“Blues Suite” felt enjoyable in an uncomplicated, theatrical way not least because of the onstage presence of the wonderful musicians Kenny Brawner and the Brawner Brothers, playing the accompanying songs, credited simply as “traditional.”

Before the curtain even rises, the sound of Mr. Brawner singing is the stuff of an immediate good mood.

Roslyn Sulcas, The New York Times –

Ending with Mr. Ailey’s “Revelations” is not a matter of choice. Mr. Battle gave us the expanded version, with a cast of 50 and live music. The singers, particularly Ella Mitchell and Kenny Brawner, are a great improvement over the usual dated recording,

Brian Seibert, The New York Times –

Mr. Battle is a skilled choreographer, and “In/Side” is a worthy addition to the Ailey repertoire. But it also feels very much an Ailey company piece in its slightly exhibitionistic exaltation of the dancer, and its emotive audience appeal. These elements were all present to different degrees in the other works on the program: Alvin Ailey’s 1958 “Blues Suite” (with the magnificent live playing and singing of Kenny Brawner and the Brawner Brothers), “Revelations” from 1960 and George Faison’s 1971 “Suite Otis,” to the music of Otis Redding).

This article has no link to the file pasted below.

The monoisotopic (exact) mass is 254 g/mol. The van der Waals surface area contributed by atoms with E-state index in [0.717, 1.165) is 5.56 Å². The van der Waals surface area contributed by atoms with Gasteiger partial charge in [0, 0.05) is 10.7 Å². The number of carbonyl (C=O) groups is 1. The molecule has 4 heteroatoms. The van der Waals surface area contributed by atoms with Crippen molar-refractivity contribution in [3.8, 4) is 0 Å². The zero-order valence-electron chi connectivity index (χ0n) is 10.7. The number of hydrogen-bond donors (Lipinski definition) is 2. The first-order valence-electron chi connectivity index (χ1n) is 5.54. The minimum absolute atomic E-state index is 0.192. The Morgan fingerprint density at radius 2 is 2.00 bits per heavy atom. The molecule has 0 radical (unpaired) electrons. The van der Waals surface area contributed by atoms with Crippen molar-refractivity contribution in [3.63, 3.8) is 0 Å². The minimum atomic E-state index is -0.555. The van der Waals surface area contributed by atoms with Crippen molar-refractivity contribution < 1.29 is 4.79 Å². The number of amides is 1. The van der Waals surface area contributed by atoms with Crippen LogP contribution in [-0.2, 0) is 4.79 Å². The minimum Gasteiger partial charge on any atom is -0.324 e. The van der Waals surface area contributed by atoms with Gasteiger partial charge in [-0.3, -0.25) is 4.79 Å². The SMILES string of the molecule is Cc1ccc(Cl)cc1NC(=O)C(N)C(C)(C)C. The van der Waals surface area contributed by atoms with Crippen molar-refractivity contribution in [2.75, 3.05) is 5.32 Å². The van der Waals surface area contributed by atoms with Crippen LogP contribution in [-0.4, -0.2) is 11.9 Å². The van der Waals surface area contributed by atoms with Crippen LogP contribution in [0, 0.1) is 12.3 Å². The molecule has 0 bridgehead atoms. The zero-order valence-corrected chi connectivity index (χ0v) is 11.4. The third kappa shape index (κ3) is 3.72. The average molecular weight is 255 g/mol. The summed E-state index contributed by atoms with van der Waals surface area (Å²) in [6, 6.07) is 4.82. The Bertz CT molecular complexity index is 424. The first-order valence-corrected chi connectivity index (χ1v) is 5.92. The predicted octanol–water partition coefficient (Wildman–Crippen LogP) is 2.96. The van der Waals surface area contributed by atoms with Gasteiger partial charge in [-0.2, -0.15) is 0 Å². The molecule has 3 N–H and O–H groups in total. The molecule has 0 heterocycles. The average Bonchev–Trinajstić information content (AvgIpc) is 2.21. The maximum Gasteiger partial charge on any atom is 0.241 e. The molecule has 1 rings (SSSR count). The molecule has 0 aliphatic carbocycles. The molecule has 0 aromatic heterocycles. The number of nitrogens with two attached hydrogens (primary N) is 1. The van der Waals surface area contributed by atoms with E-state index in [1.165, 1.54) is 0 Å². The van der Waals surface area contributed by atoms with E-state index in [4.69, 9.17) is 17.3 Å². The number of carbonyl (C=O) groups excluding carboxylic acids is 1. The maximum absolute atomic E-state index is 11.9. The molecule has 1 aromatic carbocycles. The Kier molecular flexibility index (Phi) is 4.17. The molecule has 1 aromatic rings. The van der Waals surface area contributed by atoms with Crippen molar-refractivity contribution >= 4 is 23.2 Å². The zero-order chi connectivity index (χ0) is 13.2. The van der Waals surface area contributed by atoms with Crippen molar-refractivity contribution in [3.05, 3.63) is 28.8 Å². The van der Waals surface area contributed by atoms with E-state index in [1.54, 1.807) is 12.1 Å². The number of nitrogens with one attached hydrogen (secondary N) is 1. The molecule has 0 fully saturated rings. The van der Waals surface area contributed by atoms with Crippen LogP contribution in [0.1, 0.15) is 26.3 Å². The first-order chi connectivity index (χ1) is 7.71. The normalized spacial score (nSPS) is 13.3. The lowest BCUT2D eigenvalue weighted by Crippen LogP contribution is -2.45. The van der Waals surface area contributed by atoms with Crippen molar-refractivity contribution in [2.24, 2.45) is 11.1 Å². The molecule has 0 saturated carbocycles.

Roslyn Sulcas, The New York Times-

Much has been made of the presence of these musicians, mostly because they are so good, functioning like a Greek chorus should. Laiona Michelle (Clementine) and Kenny Brawner (Chorus) were made to perform together. This show would be worth seeing just for their musical performance

Ashley Webb, Stark

Kenny Brawner serves as a kind of everyman observer, playing some fine loose-fingered jazz piano while singing low-down blues. He comes across as an authentic emissary from the jazz-club tradition, and one often wishes to be hearing an entire evening of his music…

Sandy Macdonald, Theater Mania

Note that tunes in the hands of singing, piano playing, masterful performer Kenny
Brawner often steal the show.

Martha Wade, Urban Excavations –

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